“Dependency and the Person-Centred Approach”
1 September, 2011
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Months ago I said I’d answer this question – so answer it I will, though it will be from my own perspective as from my reading, browsing and searching have not yet discovered much that relates to the subject. Apart from the quote to the right from Brian Thorne: “If therapy has been successful, clients will also have learned how to be their own therapist“. The implication I take is that is you no longer need a therapist, there is no dependency. That of course is the ultimate aim, hopefully the end result of any counselling that has taken place. Before that is reached there will no doubt be some type of dependency. Ideally there should be none, as any relationship between a person-centred counsellor and client should be as equal as possible. There will no doubt be some inequality, but that should be very limited. Through the attributes of acceptance, empathy and congruence the client will hopefully see the counsellor not as an expert or the expert, in knowing what the client should do or be, but as someone who is there to assist the client in getting to know them self more, to discover things that had either been deliberately, or unconsciously hidden. The object being to come to terms with who they were, who they are now and who they wish to be, recognising that we are never static in our being, that “The good life is a process, not a state of being. It is a direction not a destination.” This links for me with another statement from Carl Rogers: “The curious paradox is that when I accept myself just as I am, then I can change.” As I come to understand where I have come from, where I am, then I can more powerfully change my future, if I wish to.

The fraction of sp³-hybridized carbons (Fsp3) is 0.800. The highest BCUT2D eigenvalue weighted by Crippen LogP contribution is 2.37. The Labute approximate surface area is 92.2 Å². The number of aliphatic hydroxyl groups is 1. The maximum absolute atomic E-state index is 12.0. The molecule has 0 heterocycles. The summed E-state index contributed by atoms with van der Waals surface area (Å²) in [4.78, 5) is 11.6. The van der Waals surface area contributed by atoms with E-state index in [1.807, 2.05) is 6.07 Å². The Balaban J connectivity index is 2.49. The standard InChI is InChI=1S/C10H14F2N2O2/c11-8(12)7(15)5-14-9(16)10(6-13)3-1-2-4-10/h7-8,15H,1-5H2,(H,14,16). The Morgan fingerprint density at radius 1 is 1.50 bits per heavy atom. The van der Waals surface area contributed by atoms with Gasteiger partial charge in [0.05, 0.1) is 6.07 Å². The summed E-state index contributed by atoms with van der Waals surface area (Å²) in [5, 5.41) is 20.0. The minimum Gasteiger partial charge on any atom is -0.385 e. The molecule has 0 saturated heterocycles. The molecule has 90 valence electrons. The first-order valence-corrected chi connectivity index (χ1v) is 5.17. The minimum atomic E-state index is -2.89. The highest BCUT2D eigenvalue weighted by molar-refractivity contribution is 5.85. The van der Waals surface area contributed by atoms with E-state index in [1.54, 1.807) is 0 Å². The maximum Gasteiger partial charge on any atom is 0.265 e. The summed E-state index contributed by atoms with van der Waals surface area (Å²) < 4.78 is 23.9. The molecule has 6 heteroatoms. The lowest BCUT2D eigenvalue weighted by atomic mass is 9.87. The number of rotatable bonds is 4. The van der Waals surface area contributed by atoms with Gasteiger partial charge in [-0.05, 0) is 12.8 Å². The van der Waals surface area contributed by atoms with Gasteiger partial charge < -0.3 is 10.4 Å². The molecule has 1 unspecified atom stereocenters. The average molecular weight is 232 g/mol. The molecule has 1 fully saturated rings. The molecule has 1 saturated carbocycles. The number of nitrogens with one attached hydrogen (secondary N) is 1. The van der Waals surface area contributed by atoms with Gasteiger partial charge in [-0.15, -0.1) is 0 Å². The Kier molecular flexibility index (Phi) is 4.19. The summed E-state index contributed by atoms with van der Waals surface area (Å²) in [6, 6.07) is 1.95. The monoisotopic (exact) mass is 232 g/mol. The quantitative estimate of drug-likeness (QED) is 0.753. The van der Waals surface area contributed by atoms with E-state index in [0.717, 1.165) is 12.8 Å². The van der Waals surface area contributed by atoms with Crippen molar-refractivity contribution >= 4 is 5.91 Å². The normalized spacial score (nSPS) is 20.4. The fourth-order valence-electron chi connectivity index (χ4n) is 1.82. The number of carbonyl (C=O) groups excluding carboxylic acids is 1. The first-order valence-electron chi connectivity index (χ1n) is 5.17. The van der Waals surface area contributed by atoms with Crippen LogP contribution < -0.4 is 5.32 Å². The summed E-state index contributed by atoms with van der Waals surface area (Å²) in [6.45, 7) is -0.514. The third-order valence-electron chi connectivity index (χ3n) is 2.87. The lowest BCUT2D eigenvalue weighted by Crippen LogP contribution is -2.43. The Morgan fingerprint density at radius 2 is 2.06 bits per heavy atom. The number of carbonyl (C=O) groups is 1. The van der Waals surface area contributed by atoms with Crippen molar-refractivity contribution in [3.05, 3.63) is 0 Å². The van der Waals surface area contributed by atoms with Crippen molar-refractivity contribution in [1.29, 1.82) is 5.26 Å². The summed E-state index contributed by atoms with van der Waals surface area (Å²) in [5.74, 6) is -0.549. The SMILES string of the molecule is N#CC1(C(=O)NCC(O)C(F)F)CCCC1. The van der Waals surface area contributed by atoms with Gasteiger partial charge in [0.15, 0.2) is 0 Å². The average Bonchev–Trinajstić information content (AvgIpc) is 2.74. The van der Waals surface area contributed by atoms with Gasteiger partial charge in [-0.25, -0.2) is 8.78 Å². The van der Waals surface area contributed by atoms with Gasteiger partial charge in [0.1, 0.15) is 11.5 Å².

Reading this over, it probably doesn’t really answer the question asked. Ah, well … maybe next time 🙂
As always, any thoughts or comments appreciated (or further questions 🙂 ).